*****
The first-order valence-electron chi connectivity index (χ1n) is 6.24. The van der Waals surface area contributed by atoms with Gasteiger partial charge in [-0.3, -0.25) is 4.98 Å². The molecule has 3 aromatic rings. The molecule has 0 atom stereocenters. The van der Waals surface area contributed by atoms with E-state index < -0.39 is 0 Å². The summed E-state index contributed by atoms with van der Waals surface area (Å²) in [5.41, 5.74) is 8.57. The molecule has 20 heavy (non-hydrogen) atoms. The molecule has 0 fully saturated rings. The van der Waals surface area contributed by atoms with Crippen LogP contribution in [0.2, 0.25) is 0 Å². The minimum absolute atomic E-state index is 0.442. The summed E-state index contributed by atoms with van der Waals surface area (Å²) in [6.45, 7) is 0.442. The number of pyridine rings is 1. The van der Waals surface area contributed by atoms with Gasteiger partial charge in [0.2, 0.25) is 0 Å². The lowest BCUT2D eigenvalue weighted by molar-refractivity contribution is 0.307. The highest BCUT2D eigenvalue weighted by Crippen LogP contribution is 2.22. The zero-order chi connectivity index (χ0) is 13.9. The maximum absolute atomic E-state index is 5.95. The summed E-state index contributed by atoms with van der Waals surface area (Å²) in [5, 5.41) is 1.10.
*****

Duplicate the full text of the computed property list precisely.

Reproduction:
The first-order valence-electron chi connectivity index (χ1n) is 6.24. The van der Waals surface area contributed by atoms with Gasteiger partial charge in [-0.3, -0.25) is 4.98 Å². The molecule has 3 aromatic rings. The molecule has 0 atom stereocenters. The van der Waals surface area contributed by atoms with E-state index < -0.39 is 0 Å². The summed E-state index contributed by atoms with van der Waals surface area (Å²) in [5.41, 5.74) is 8.57. The molecule has 20 heavy (non-hydrogen) atoms. The molecule has 0 fully saturated rings. The van der Waals surface area contributed by atoms with Crippen LogP contribution in [0.2, 0.25) is 0 Å². The minimum absolute atomic E-state index is 0.442. The summed E-state index contributed by atoms with van der Waals surface area (Å²) in [6.45, 7) is 0.442. The number of pyridine rings is 1. The van der Waals surface area contributed by atoms with Gasteiger partial charge in [0.2, 0.25) is 0 Å². The lowest BCUT2D eigenvalue weighted by molar-refractivity contribution is 0.307. The highest BCUT2D eigenvalue weighted by Crippen LogP contribution is 2.22. The zero-order chi connectivity index (χ0) is 13.9. The maximum absolute atomic E-state index is 5.95. The summed E-state index contributed by atoms with van der Waals surface area (Å²) in [5, 5.41) is 1.10.